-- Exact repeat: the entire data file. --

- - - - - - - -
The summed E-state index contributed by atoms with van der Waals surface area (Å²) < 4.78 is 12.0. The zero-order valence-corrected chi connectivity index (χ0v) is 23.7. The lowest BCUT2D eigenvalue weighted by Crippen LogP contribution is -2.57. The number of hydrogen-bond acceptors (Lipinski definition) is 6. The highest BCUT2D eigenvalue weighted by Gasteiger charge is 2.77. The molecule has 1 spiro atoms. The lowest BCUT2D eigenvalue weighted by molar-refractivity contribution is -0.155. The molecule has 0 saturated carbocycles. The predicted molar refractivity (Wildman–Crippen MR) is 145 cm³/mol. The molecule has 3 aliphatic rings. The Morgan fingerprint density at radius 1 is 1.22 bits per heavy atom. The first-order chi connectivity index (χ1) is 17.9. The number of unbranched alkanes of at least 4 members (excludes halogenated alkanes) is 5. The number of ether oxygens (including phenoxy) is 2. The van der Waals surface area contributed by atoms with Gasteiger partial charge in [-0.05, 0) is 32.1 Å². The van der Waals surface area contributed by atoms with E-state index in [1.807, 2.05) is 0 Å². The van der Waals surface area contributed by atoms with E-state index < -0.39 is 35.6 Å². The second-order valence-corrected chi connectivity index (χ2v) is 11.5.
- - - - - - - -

The summed E-state index contributed by atoms with van der Waals surface area (Å²) < 4.78 is 12.0. The zero-order valence-corrected chi connectivity index (χ0v) is 23.7. The lowest BCUT2D eigenvalue weighted by Crippen LogP contribution is -2.57. The number of hydrogen-bond acceptors (Lipinski definition) is 6. The highest BCUT2D eigenvalue weighted by Gasteiger charge is 2.77. The molecule has 1 spiro atoms. The lowest BCUT2D eigenvalue weighted by molar-refractivity contribution is -0.155. The molecule has 0 saturated carbocycles. The predicted molar refractivity (Wildman–Crippen MR) is 145 cm³/mol. The molecule has 3 aliphatic rings. The Morgan fingerprint density at radius 1 is 1.22 bits per heavy atom. The first-order chi connectivity index (χ1) is 17.9. The number of unbranched alkanes of at least 4 members (excludes halogenated alkanes) is 5. The number of ether oxygens (including phenoxy) is 2. The van der Waals surface area contributed by atoms with Gasteiger partial charge in [-0.05, 0) is 32.1 Å². The van der Waals surface area contributed by atoms with E-state index in [1.807, 2.05) is 0 Å². The van der Waals surface area contributed by atoms with E-state index < -0.39 is 35.6 Å². The second-order valence-corrected chi connectivity index (χ2v) is 11.5.